An exciting prospect in modern optics is to exploit patterns of light — how the light looks in its many degrees of freedom — often referred to as “structured light.” Each distinct pattern could form an encoding alphabet for optical communication, or might be used in manufacturing to enhance performance and productivity. Unfortunately, patterns of light get distorted when they pass through noisy channels, for instance, stressed optical fiber, aberrated optics, turbid living tissue, and perhaps a very severe example, atmospheric turbulence in air. In all these examples, the distorted pattern can deteriorate to the point that the output pattern looks nothing like the input, negating the benefit. As reported in Advanced Photonics, researchers in South Africa have shown how it is possible to find distortion-free forms of light that come out of a noisy channel exactly the same as they were put in. Using atmospheric turbulence as an example, they showed that these special forms of light, called eigenmodes, can be found for even very complex channels, emerging undistorted, while other forms of structured light would be unrecognizable.
Passing light through the atmosphere is crucial in many applications, such as free-space optics, sensing, and energy delivery, but finding how best to do this has proved challenging. Traditionally a trial-and-error approach has been used to find the most robust forms of light in some particular noisy channel, but to date all forms of familiar structured light have shown to be distorted as the medium becomes progressively noisier. The reason is that light can “see” the distortion. But is it possible to create light that doesn’t see the distortion, passing through as if it wasn’t there? To make this advance, the researchers treated the noisy channel as a mathematical operator and asked a simple question: what forms of light would be invariant to this operator? In other words, light waves that are in the natural modes of the channel behave as if they don’t see the distortion: the true eigenmodes of the channel. The example tackled was the severe case of distortions due to atmospheric turbulence. The answer to the problem revealed previously unrecognized forms of light, i.e., not in any well-known structured light family, but nevertheless completely robust to the medium. This fact was confirmed experimentally and theoretically for weak and strong turbulence conditions.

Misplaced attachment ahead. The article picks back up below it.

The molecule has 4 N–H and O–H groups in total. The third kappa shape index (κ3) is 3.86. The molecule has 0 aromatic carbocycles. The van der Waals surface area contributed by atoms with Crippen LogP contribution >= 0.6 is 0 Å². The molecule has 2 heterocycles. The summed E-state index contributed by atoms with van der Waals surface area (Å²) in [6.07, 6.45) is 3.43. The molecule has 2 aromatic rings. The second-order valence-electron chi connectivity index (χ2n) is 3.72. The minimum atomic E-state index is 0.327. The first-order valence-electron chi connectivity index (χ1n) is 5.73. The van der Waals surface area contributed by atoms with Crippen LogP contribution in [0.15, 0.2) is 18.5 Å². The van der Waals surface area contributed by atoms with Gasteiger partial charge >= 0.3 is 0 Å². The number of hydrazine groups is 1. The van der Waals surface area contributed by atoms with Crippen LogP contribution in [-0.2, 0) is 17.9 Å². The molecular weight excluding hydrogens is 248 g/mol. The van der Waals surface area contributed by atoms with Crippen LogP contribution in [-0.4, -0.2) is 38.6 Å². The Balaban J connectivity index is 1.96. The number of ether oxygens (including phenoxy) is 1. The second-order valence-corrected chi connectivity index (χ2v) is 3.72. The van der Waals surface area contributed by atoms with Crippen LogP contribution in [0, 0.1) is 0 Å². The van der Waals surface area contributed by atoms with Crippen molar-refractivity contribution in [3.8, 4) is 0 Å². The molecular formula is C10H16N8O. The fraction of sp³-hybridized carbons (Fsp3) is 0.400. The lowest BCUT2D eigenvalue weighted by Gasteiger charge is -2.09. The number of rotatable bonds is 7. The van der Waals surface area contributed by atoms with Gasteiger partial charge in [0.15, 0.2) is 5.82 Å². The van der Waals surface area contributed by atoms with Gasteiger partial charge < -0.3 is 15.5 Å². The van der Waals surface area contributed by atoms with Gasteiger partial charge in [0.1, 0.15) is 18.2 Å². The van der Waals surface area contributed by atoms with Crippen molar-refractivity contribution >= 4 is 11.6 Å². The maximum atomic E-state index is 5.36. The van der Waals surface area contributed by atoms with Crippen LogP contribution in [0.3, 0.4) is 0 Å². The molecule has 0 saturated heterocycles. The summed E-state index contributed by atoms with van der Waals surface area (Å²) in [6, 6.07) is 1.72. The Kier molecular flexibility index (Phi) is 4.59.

According to corresponding author Andrew Forbes, SPIE Fellow and Distinguished Professor at University of the Witwatersrand in Johannesburg, “What is exciting about the work is that it opens up a new approach to studying complex light in complex systems — for instance, in transporting classical and quantum light through optical fiber, underwater channels, living tissue, and other highly aberrated systems.” He adds, “Because of the nature of eigenmodes, it doesn’t matter how long this medium is, nor how strong the perturbation, so that it should work well even in regimes where traditional corrective procedures, such as adaptive optics, fail.” Maintaining the integrity of structured light in complex media will pave the way to future work in imaging and communicating through noisy channels, which is particularly relevant when the structured forms of light are fragile quantum states.
Robust structured light in atmospheric turbulence
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